Your body heat can help attackers steal your password in new attack

If you’re typing your password on a computer keyboard, you’re leaving heat traces behind that could be picked up by hackers. By using a thermal imaging camera and scanning your computer keyboard after you typed your password, researchers at the University of California, Irvine discovered that key presses can be recovered as late as 30 seconds after the first key was pressed with off-the-shelf solutions from FLIR. The researchers published their findings on attacks by thermal imaging in a paper titled “Thermanator.”

“Although thermal residue dissipates over time, there is always a certain time window during which thermal energy readings can be harvested from input devices to recover recently entered, and potentially sensitive, information,” the researchers wrote.

This style of attack was tested on four keyboards, and researchers found that a full password can be obtained by scanning thermal residues on keyboards within 30 seconds of the first key being entered. And after one minute, partial passwords can be obtained from the thermal scans. For their experiment, researchers set the infrared heat-detecting FLIR cameras on a tripod 24 inches away from the keyboard.

FLIR makes several models of its infrared cameras that capture heat. The basic model, called the FLIR One Pro, is a $400 accessory that is available as a smartphone attachment. Some phones, like the CAT S61, also ships with the FLIR camera module embedded.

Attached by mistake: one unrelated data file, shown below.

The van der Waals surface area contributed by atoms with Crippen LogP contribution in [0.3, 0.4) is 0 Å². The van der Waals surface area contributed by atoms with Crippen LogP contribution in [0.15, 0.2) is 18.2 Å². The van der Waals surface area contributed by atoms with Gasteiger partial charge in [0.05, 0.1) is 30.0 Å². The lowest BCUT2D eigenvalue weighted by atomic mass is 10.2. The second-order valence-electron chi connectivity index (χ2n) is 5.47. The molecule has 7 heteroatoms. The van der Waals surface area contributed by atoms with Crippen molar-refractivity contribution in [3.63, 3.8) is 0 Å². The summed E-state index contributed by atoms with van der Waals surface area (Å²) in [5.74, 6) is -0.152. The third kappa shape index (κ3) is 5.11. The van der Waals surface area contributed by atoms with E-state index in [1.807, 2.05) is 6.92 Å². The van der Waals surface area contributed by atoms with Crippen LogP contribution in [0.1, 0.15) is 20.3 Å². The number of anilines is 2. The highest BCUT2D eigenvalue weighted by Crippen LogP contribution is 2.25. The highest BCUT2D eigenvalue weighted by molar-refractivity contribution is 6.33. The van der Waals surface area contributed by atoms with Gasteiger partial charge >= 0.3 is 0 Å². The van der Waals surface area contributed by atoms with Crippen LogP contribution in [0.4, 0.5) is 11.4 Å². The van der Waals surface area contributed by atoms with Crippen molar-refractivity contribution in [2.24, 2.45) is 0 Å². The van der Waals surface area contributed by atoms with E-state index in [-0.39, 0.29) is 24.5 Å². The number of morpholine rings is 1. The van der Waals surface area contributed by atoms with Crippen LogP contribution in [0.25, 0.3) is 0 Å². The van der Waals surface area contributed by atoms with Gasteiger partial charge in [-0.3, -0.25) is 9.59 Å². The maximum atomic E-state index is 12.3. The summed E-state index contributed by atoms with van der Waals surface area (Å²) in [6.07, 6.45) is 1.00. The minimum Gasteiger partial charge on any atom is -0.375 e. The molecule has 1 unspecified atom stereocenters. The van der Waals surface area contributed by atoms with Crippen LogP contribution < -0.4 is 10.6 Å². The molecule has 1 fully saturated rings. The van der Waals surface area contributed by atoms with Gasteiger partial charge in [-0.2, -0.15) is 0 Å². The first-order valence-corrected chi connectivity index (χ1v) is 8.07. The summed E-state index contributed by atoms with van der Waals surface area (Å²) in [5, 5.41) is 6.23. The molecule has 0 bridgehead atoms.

Thirty non-expert users tried to guess the password based on the infrared thermal imaging scans. When “hunt and peck” typists entered their passwords, researchers found that the participants were able to guess secure passwords between 19.5 and 31 seconds after initial entry by examining the infrared thermal scans. Weak passwords, such as “football” and “12341234” can be obtained an average of 25.5 seconds and 45.25 seconds, respectively. Conversely, for touch typists, the “12341234” password was deemed the best of the tested combination in the study, requiring non-experts 47.6 seconds on average to guess, TechRepublic reported.

UC Irvine researchers concluded that hunt and peck typists were the most susceptible to Thermantor-style. By using just their forefingers to type, they leave a larger fingerprint on each key, leaving behind more heat trace. Because touch typists rest their fingers on the row of home key on a keyboard, they generate more thermal noise, making it difficult to analyze heat traces using the FLIR camera. However, those with acrylic fingernails are more immune to Thermanator attacks, because they type with the tip of their fingernails, leaving no heat traces behind on the keycaps.

“The main takeaway of this work is three-fold: (1) using external keyboards to enter (already much-maligned) passwords is even less secure than previously recognized, (2) post factum (planned or impromptu) thermal imaging attacks are realistic, and finally (3) perhaps it is time to either stop using keyboards for password entry, or abandon passwords altogether,” researchers said.

Additionally, if you have to enter your password in a public environment, one method to keep your information secure is to use two-factor authentication.

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